July 2, 2010

Animal antibiotics advertising face potential ban in UK

The Veterinary Medicines Directorate (VMD) has drawn up controversial new rules to prohibit pharmaceutical firms from the direct marketing of antimicrobial veterinary products to UK farmers.

This will include a range of drugs used to treat common livestock diseases such as mastitis, influenza, intestinal diseases and pneumonia.

Farmers will be starved of vital information to keep their animals in good health if plans to ban the advertising of antibiotics get the go ahead, industry experts have warned.

The rules, which are in direct response to concerns over a rise in antimicrobial resistance, will bring the UK into line with the rest of Europe, where direct marketing is prohibited. But the proposals have been met with opposition by many within the livestock industry.

The National Office of Animal Health (NOAH) said a ban on advertising antibiotics would take an important piece of information away from farmers and could in fact have an adverse effect on animal health.

The body, which represents the UK animal medicines industry, said a ban would do nothing to reduce resistance profiles but would hinder farmers' ability to make informed decisions on what products to purchase.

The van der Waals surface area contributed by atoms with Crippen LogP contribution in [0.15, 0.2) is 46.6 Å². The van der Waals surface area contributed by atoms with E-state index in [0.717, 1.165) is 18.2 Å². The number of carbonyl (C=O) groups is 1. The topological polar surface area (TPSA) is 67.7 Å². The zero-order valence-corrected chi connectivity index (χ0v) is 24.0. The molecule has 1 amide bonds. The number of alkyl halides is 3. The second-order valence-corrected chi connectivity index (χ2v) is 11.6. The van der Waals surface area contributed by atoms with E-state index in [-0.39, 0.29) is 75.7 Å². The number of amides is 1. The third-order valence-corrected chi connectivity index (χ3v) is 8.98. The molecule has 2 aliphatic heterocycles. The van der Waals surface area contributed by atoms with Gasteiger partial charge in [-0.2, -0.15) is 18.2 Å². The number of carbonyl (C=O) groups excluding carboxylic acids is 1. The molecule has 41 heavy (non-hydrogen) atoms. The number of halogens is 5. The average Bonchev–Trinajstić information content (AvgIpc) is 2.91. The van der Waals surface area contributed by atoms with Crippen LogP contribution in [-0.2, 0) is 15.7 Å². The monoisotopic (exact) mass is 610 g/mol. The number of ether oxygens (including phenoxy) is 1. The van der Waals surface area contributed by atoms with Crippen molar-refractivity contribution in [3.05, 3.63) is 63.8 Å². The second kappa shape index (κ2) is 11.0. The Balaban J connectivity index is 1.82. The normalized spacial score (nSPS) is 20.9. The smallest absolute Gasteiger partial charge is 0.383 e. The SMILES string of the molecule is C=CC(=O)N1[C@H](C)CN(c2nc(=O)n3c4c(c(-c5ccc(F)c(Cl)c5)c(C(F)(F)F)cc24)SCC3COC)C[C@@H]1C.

NOAH chief executive Phil Sketchley said, "Whilst NOAH can understand the political pressures on the regulatory system that have brought about this proposed change, we must ensure this proposed ban does not impinge on providing farmers with essential information relating to the health and welfare of their animals."

A key concern for regulators is the effect of antimicrobial resistant bacteria passing through the food chain, raising fears it could lead to a rise in human "super bugs" such as MRSA.

While the farming industry recognises antimicrobial resistance as a genuine issue to be tackled, evidence of its effect on human health is remarkably difficult to come by.

In 2004, a group of leading independent scientists, headed by Prof. Ian Phillips, published a review of the all the research and information on the effect of using antimicrobials in farming on human health.

Having pored over more than 200 studies, the report's authors concluded, "Whereas some resistant organisms can be shown to reach man via the food chain, little additional harm results from resistance, even when infection supervenes."

Only in the cases of salmonella and campylobacter did the researchers find any link, although they admit there was a "lack of data" and any resistance in animals adds only very little to the burden of human disease.

Similarly, precise data on practical examples of resistance in UK farm animals is difficult to obtain.

Under the current guidelines, both vets and farmers are asked to report instances of treatment failure to the VMD so it can keep a careful eye on where resistance is occurring.

To date the VMD has had no reported cases of treatment failure.
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